BBC Report: Network Should be More ‘Impartial’
Apology Issued to Queen for Misrepresentation
In a report released on June 18, 2007, the British Broadcasting Corporation (BBC) concluded that it had broken its own guidelines for avoiding bias, and “must become more impartial.” The report, entitled “From Seesaw to Wagon Wheel: safeguarding impartiality in the 21st century” took more than a year to complete. It can be viewed online at www.bbc.co.uk/bbctrust/research/impartiality.html.
According to the BBC Web site, the report resulted from “a project first commissioned by the BBC Board of Governors in conjunction with BBC management in November 2005 to identify the challenges and risks to impartiality.” The report has been endorsed by the BBC Executive Board and the BBC Journalism Board, along with the BBC Trust, an oversight and governing body.
According to the BBC Web site, the BBC Trust “is the sovereign body of the BBC, its independent trustees acting in the public interest.” It works to ensure “that the BBC remains independent, resisting pressure and influence from any source.” Trustees are appointed by the Queen.
According to The (London) Observer, critics of the network have praised the report as an acknowledgement of the BBC’s “deep seated liberalism.” BBC Trustee and former BBC reporter Robin Aitken accused it of “widespread liberal bias.” In an article responding to the report, Aitken wrote “the BBC is biased, and it is a bias that seriously distorts public debate.”
Among the programming addressed in the report are coverage of the Make Poverty History campaign, the Live8 concert, and the Drop the Debt special, all of which aired in 2007. Dawn French, an actress and writer for two BBC sitcoms, was also cited for her enthusiastic endorsement of the Make Poverty History campaign by a fictional character on the sitcom, “The Vicar of Dibley.” A promotional video for the campaign was shown on the sitcom as part of a story line.
The BBC is taking steps to revise its programming and address what the report called its “culture of bias.” According to the BBC, the guiding principles published in the report will be used to create an “extensive programme of training, seminars and debates through the BBC’s College of Journalism and in conjunction with Editorial Policy.” The BBC also announced that it will “liaise closely with PACT – the independent programme-makers professional body – to raise awareness [about impartiality] amongst those who contribute from outside the BBC.”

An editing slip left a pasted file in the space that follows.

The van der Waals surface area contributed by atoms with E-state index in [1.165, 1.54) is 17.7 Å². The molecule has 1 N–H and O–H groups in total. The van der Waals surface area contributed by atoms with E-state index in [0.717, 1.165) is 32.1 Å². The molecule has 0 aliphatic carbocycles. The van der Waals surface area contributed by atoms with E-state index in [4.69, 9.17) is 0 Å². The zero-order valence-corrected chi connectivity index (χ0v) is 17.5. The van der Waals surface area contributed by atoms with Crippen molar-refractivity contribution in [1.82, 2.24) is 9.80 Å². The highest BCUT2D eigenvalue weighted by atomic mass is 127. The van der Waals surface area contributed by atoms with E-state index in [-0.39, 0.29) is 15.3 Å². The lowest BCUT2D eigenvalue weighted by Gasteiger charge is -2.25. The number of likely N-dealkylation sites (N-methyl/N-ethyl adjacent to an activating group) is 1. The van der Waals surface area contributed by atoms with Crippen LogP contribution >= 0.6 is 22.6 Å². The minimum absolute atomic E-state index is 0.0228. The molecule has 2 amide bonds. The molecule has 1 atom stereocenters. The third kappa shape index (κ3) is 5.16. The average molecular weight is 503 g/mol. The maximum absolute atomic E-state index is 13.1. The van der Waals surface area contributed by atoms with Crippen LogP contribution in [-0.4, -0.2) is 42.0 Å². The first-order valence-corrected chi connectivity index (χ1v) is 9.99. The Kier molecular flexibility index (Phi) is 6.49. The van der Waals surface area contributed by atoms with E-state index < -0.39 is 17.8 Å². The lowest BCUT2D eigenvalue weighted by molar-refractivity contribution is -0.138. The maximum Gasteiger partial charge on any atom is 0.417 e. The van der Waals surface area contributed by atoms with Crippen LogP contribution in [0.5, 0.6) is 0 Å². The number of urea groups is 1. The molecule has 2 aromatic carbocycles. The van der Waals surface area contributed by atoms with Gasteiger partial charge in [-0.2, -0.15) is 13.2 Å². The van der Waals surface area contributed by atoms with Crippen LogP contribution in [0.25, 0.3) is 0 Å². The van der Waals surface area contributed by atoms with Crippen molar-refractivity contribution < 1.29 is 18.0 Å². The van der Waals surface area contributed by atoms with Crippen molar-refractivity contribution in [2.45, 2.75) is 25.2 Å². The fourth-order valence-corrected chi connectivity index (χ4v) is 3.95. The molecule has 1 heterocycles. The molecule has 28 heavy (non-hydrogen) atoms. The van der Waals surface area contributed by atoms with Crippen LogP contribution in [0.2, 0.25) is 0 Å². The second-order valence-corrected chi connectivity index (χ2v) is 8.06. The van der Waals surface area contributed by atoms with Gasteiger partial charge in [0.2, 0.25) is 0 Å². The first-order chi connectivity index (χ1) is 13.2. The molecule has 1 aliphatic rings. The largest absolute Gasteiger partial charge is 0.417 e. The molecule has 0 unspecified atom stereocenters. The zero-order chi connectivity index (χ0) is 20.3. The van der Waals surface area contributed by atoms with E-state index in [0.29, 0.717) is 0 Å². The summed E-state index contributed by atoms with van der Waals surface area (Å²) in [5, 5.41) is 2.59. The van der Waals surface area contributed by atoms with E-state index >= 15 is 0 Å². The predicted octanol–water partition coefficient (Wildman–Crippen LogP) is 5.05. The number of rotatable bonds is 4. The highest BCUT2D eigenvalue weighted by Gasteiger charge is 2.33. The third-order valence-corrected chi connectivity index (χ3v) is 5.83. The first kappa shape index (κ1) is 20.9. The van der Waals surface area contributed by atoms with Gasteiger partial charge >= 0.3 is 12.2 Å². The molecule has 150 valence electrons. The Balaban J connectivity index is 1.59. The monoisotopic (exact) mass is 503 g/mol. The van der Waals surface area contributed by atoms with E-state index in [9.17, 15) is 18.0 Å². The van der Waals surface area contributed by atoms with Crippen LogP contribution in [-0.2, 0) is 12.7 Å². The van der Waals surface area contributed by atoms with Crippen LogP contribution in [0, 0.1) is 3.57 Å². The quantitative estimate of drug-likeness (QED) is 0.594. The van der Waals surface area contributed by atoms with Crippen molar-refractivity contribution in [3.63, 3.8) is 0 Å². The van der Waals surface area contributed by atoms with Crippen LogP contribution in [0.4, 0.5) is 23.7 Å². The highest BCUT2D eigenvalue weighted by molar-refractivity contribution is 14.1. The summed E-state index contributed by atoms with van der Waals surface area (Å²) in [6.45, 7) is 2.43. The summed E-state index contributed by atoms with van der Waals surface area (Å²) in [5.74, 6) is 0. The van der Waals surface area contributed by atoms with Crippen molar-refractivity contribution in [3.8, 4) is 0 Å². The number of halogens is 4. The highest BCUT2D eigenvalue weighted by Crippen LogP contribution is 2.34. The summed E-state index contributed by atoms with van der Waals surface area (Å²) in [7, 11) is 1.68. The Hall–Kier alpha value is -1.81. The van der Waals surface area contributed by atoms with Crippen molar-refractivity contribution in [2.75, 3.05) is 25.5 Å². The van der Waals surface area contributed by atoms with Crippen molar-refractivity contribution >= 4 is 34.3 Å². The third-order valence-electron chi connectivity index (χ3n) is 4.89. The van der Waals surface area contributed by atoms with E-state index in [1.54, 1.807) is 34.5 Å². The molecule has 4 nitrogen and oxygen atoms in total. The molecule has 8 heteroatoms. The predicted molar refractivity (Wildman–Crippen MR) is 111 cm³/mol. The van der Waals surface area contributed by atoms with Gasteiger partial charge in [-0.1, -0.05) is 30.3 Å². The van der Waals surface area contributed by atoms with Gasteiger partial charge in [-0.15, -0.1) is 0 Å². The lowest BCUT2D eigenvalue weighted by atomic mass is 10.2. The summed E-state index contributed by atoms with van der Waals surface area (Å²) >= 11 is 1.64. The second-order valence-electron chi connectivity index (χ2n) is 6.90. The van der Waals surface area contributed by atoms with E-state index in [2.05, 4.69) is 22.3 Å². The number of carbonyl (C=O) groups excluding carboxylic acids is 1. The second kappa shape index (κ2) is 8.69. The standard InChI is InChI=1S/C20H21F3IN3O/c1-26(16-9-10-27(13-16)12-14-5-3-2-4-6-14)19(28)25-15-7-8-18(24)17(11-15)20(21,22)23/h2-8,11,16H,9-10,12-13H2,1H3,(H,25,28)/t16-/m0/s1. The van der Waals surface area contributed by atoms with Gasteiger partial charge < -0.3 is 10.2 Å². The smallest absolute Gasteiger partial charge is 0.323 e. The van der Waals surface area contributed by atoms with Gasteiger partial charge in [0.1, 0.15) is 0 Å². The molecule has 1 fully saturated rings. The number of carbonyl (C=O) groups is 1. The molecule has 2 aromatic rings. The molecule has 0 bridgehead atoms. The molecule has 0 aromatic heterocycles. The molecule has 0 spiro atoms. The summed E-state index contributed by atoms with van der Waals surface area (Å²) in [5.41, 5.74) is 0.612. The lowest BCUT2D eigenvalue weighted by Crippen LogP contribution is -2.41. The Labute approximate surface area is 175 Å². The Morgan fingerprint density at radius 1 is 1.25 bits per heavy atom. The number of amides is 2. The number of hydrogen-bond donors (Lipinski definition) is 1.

The network will also release regular reports on impartiality to the BBC Trust, and will rely on the trust to make sure the BBC is “avoiding conflict of interest situations by not commissioning from independent production companies who have a direct commercial interest in the programme content” and “encouraging a closer working relationship between independent companies and BBC Editorial Policy earlier in the process.” The trust will also appoint a “senior BBC editorial figure to oversee themed seasons” and keep staff aware of “editorial guidelines surrounding campaigns, user-generated content and conflict of interest around outside interests.”
Two separate incidents that took place days before the report was released, along with another that emerged shortly after, brought the problems the BBC was attempting to address into relief.
On June 15, the BBC Trust expressed its concern over two episodes of the BBC investigative journalism program “Panorama.” According to The Guardian of London, viewers contacted the BBC in large numbers regarding an episode that focused on the Church of Scientology, and another on the health affects of wireless technology. A video clip showing “Panorama” reporter John Sweeney screaming in frustration at a Scientology church representative was posted on YouTube in May, prompting bad press for the network throughout the UK and in media outlets in Europe and the United States.
On July 12, the BBC issued an official apology to Queen Elizabeth II for a trailer it produced for the special “A Year With the Queen,” scheduled to air in the fall of 2007. According to statements by the BBC, the trailer gave the impression that the Queen had walked out of a portrait sitting with photographer Annie Leibovitz when she was asked to remove her crown.
On the trailer, Leibovitz is shown saying, “I think it will look better without the crown because the garter robe is so ...” and being subsequently cut off by the Queen, who said, “Less dressy? What do you think this is?” gesturing at her formal “Order of the Garter” robes. The trailer then cut to footage of the Queen walking with a lady in waiting, saying, “I’m not changing anything. I’ve had enough dressing like this, thank you very much.” The footage of the Queen making this comment was taken when she was arriving for the photo shoot, but the BBC trailer was rearranged to give the impression that she was leaving angrily.